Today the New York Times has an article about the many Muslim Pakistani-Americans in Lodi, California who are schooling their daughters at home. At least in the case of 17-year-old Hajra Bibi, her parents had an excellent reason:
Her family wanted her to clean and cook for her male relatives, and had also worried that other American children would mock both her Muslim religion and her traditional clothes.
Substituting hard labor for teasing isn’t a parental approach you’re likely to find on Dr. Phil. However, there is something distinctly American about this phenomenon. In Pakistan there is very little room left to fantasize about the benefits of Koranic society. Failed government, non-existent security, and dilapidated infrastructure have made such preoccupations significantly less appealing. But in the exurbs of San Francisco, where goods and services abound, Pakistani-Americans are as free as other spacey Californians to go after their eccentric sociopolitical dreams .
But this is not as quaint as, say, a communally worked vineyard. The kind of isolationism these families are instituting is exactly what’s brought about the Islamist problem in England. When these communities cut off their children from larger American society, they raise a generation of domestic extremists at odds with their host country. Which, as far as I can tell, is fine with the parents interviewed by the New York Times. As the article points out, “[T]he intent is also to isolate their adolescent and teenage daughters from the corrupting influences that they see in much of American life.”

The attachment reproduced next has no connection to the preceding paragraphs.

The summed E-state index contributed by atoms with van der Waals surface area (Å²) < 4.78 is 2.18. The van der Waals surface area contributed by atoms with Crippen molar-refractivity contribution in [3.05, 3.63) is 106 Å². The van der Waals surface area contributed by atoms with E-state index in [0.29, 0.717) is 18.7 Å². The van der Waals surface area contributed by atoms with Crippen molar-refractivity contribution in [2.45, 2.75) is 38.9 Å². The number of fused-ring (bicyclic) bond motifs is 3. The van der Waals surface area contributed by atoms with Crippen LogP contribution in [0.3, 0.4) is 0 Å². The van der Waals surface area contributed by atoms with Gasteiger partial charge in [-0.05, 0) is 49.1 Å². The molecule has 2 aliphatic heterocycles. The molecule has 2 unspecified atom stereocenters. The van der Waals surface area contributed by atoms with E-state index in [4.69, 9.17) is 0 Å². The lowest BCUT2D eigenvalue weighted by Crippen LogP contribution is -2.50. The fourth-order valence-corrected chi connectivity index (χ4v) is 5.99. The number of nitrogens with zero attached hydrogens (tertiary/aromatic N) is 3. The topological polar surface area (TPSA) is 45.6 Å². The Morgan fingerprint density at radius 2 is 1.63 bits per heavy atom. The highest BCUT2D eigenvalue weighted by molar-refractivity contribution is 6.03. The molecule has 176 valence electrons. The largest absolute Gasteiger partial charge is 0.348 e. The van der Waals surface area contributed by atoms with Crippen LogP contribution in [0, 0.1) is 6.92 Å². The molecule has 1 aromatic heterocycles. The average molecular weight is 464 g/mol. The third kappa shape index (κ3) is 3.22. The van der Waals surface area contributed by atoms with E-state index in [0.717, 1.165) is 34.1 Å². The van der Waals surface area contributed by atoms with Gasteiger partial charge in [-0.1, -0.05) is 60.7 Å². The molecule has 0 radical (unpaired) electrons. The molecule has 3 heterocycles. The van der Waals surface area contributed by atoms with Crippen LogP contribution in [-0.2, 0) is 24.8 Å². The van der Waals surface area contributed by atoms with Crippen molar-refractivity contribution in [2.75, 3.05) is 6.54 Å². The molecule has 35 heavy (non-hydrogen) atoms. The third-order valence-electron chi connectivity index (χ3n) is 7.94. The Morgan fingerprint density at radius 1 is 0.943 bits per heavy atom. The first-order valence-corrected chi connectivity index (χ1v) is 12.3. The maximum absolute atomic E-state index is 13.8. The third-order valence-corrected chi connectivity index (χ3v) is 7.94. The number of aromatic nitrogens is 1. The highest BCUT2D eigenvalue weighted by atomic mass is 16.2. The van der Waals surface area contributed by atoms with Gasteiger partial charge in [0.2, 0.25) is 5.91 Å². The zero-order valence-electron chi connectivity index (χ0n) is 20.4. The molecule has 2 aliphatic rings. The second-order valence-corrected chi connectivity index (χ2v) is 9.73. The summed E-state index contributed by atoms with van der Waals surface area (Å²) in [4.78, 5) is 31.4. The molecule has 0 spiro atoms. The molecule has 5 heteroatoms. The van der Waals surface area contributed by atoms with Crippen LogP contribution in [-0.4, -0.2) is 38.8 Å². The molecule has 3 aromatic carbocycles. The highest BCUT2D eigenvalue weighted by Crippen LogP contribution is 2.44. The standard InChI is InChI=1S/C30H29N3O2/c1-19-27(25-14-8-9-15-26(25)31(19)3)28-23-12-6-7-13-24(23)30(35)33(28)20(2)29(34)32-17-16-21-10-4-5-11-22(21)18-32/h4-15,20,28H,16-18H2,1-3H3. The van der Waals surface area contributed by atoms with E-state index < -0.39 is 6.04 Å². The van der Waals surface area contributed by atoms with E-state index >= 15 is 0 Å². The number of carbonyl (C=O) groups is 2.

This cannot stand. America has had an advantage over places such as England, Denmark, and France in that our Muslim immigrants flow, for the most part, into the larger cultural mainstream, whereas theirs recreate their homelands in microcosm. If our liberal attitudes toward other cultures begin to facilitate the fostering of extremists within our own borders, we’re sunk.
The first thing Lodi’s local councils need to do is get some child-advocacy groups involved and investigate the lives of these American girls who cook, clean, and serve their male relatives in the name of Allah. After that, they might want to look into their kitchen table curriculum. After all, al-Qaeda’s own Adam Gadahn was home-schooled in the suburbs of the Golden state.